Running up and down a building vertically.  Hopping between missiles being fired at you by a helicopter to cut it in half.  Ripping spines out of other cyborgs to heal yourself.  These are a few of the things you will do in Metal Gear Rising: Revengeance.  It’s an absolute blitz of giving physics the finger, but can be incredibly frustrating at times.

Using his sword with his foot is one of the least impressive things Raiden does.

  • TL;DR: Non-stop action that laughs at the laws of physics, held back by maddening difficulty spikes and almost no gameplay explanation
  • Platform: Xbox 360
  • Score: 8.0
  • Hours Played: 7
  • What I Played: Story mode on hard
  • Recommended: Yes to anyone who enjoys a good old fashioned hack-and-slash

Metal Gear Rising: Revengeance is as much a hack-and-slash game as you can get.  Raiden, a cyborg of previous Metal Gear fame, now works for a private military company, guarding the prime minster of an African nation who is kidnapped by another military group.  Said prime minister is quickly murdered in cold blood, as it’s revealed that the opposing PMC wants to incite war to make money.  Raiden must use his mind-blowing skills to put a stop to war for war’s sake.

The story isn’t that wonderful, but you play a game like this for the combat, which in MGR boils down to one act — cutting things.  Like, everything in sight.  Blood and limbs will be absolutely everywhere.  As you beat on an enemy, parts of it’s body will start to glow blue.  These are the parts you can then hack off with your sword.  The signature ability of MGR, and one that is satisfying each and every time you use it, is Blade Mode.  When in Blade Mode, time slows to a near stop.  You can then pinpoint your strikes, cutting enemies exactly as you see fit.  Experience is awarded for slicing off limbs, and some commander-type enemies reward large bonuses for chopping off their left hands (it’s where data is stored… I told you the story wasn’t great).  Different bits and pieces of enemies and the environment hang around as you slice them, allowing you to really enjoy your destruction.  Most enemies, if cut the right way, will reveal it’s cyborg spine.  Raiden can then rip out that spine and destroy it to fully heal his life and energy.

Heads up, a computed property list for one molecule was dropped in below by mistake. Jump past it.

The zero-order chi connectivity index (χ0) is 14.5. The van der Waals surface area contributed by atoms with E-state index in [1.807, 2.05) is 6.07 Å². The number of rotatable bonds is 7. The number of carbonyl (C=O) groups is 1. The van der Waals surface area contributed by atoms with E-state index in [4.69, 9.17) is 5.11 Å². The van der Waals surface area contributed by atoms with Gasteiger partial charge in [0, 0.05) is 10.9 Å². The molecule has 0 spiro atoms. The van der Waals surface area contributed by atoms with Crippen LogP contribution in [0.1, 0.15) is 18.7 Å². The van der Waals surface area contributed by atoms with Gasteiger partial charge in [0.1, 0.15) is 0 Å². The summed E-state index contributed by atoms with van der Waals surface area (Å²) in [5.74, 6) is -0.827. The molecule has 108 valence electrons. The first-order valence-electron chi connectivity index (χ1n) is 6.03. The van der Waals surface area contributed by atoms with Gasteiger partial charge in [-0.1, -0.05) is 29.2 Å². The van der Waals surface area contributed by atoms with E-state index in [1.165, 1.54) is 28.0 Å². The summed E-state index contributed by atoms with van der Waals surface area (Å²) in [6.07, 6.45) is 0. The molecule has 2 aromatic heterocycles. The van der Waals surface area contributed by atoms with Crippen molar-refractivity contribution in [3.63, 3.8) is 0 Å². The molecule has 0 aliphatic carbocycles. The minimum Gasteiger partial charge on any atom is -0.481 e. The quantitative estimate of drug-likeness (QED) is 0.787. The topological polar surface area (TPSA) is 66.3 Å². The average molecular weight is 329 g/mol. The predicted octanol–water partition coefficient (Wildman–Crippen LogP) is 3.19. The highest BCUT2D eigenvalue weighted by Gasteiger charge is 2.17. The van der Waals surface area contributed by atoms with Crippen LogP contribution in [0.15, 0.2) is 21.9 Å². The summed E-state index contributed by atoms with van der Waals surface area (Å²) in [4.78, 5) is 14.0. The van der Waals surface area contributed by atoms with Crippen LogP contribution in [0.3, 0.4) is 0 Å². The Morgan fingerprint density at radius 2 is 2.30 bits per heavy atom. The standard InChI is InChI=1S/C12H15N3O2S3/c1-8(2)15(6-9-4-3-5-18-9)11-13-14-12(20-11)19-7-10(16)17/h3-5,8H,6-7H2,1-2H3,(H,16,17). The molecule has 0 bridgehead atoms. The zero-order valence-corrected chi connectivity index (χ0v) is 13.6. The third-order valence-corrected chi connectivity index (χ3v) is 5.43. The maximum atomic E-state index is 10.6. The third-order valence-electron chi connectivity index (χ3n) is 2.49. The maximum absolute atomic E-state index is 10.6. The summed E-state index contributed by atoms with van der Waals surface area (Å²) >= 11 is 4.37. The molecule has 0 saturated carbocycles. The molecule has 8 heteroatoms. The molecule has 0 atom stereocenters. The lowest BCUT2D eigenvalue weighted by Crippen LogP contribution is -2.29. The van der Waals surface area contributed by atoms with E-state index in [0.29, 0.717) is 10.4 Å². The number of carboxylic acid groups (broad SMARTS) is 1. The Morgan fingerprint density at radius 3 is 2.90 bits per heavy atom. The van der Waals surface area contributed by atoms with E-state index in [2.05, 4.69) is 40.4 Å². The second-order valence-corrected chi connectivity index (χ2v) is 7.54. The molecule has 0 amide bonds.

Yup, not kidding.

Defense is practically non-existent, which is just how I like my hack-and-slash games.  The only active defensive ability is the parry, which can be done by simply attacking in the opposite direction of an oncoming strike.  There is also Ninja Run, an auto-parkour sprint that allows you to jump over obstacles and climb walls with ease.  Each step leaves a little lightning effect on the ground, too, just for good measure.

MGR is absolutely beautiful.  Everything from the enemies to the environment is stunning.  As you cut your way across the game, bits of hacked-up enemy linger on the screen just long enough for you to truly enjoy the destruction you’ve caused.  There comes a point where there are too many independent pieces on the screen and the frame rate suffers, but I only saw that when I was practically asking for it.

Blade Mode never gets boring during the seven or so hours you’ll spend playing through MGR.  I mentioned in a previous review that paying full price for a game so short is absurd.  I’ll take it back if the game I’m playing is a runaway freight train of aggression.  There is no time to rest in MGR, no filler missions just to flesh out the story and make the game longer.  The only time the onslaught stops is between missions when you can upgrade Raiden’s life/energy, offensive firepower, and skills.

You can even buy a sombrero!

“Skills?”, you may say.  “How do I use these skills?”  I played through the entire game and I honestly don’t know how to use any of the skills I bought.  MGR does the absolute worst job of explaining anything that I’ve ever seen in a video game.  I was about halfway through the first mission and ready to quit, wondering how the game all of a sudden got so hard.  Thankfully, I found this article from Kotaku that explains crucial things that MGR does not, like how to heal outside of combat, how to lock on to an enemy, and how to save.

Also frustrating is the pacing of the game.  I had never played a Metal Gear game in my life until MGR, so maybe it’s normal for series veterans, but breezing through 30-45 minutes of gameplay only to be stuck on a boss fight for an hour gets tiring after a while.  Then, we have the cut scenes.  I remember hearing about the hours and hours of cut scenes in Metal Gear Solid 4, but WOW the dialogue just doesn’t end sometimes.  Some scenes leave the point of thinking, “when is this thing gonna be over with?” in the dust, as you blankly stare at the screen waiting for control to be given back to you.  The callbacks to previous games, like discussing the Patriots and calling Raiden “Jack the Ripper”, are also lost on me.

Whatever it means, I like it

Metal Gear Rising is a non-stop thrill ride with almost endless amounts of flying body parts and hyper-stylish visuals.  The laws of physics are left at the door while Raiden does his thing, slicing everything from people to airplanes to buildings with his super-katana.  While it does an absolutely horrendous job of explaining some of the game’s most basic functions to you and has frustrating difficulty spikes, Metal Gear Rising is a must-play for anyone looking for over-the-top action.


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